Matchmaking with Platform Solutions

Note: You are viewing the Unity version of this topic. To view this topic for native development, see Matchmaking with Platform Solutions (Native). To view this topic for Unreal development, see Matchmaking with Platform Solutions (Unreal).

Matchmaking places users together in a shared playing experience. User matching can be done by common skill or other criteria that you define, or you can configure matchmaking so that users can browse and find their own matches.

The goal of matchmaking is to place users together in Rooms, another Oculus Platform feature, for a gameplay session.

This topic provides a conceptual overview of matchmaking and its various features. For steps to integrate matchmaking into your app, see How to Implement Simple, Advanced and Browse Matchmaking.

Data Use Checkup

Note that this feature accesses user data and may require you to complete the Data Use Checkup form prior to submitting your app to the Oculus Store. For more information, see Complete a Data Use Checkup.

How Matchmaking Works

When you set up matchmaking, you use the developer dashboard to create and associate one or more matchmaking pools with your app. When you create the pool, you provide some basic criteria for matches. When a user asks to be matched, you call an API to enqueue them in a matchmaking pool. Other users that meet the same criteria will be placed in the same pool.

The system evaluates the potential matches in a pool and assigns them match a quality value from 0 and 1, with 1 being a perfect match. Ping time between the users, skill level and other user data is considered when determining the quality value. When the match quality value exceeds a predetermined match threshold, a match is made. The longer a user is in a matchmaking pool, the match threshold reduces so that the a user is more likely to get matched. For more about how the system matches users and tuning the system, see the Advanced Tuning section.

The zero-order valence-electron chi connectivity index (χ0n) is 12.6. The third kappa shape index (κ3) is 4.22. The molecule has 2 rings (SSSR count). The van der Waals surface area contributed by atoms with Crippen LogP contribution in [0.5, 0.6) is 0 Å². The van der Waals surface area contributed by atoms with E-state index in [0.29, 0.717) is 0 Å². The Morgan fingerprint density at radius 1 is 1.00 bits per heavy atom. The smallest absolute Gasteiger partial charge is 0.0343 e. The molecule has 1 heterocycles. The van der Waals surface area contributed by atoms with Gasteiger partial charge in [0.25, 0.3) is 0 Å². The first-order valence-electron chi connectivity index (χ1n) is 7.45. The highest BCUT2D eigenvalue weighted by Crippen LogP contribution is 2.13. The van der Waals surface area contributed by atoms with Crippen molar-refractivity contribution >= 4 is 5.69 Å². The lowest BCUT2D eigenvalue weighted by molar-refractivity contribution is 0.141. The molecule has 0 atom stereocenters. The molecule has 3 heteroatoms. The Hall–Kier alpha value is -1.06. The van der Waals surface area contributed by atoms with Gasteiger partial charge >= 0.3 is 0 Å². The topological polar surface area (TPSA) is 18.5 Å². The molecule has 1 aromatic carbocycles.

When users are matched by the system they are placed in a matchmaking room, together with other matched users for a gameplay session. The matchmaking room hosts and manages the game play session. For the simplest match scenarios, the matchmaking service creates rooms when it has matched users.

For more complex scenarios you can use the matchmaking APIs to allow users to create rooms or browse rooms that have already been created. Ultimately, you can configure pools and rooms and use the matchmaking APIs to enable a number of game playing scenarios.

Matchmaking Pools and Rooms

As mentioned previously, you start adding matchmaking to your app by defining one or more matchmaking pools. Use the pool settings to define the number of users per matchmaking session, the connectivity requirements, and other high-level matchmaking criteria. In addition, you can create skill components and associate them with matchmaking pools. Skill components consider a user’s cumulative skill level when making matches.

If you create multiple pools for the same app, each pool will have a separate queue of users. Users in different pools cannot be matched. The matchmaking mode and other options you select when you create a pool determines who can create rooms and how users are matched.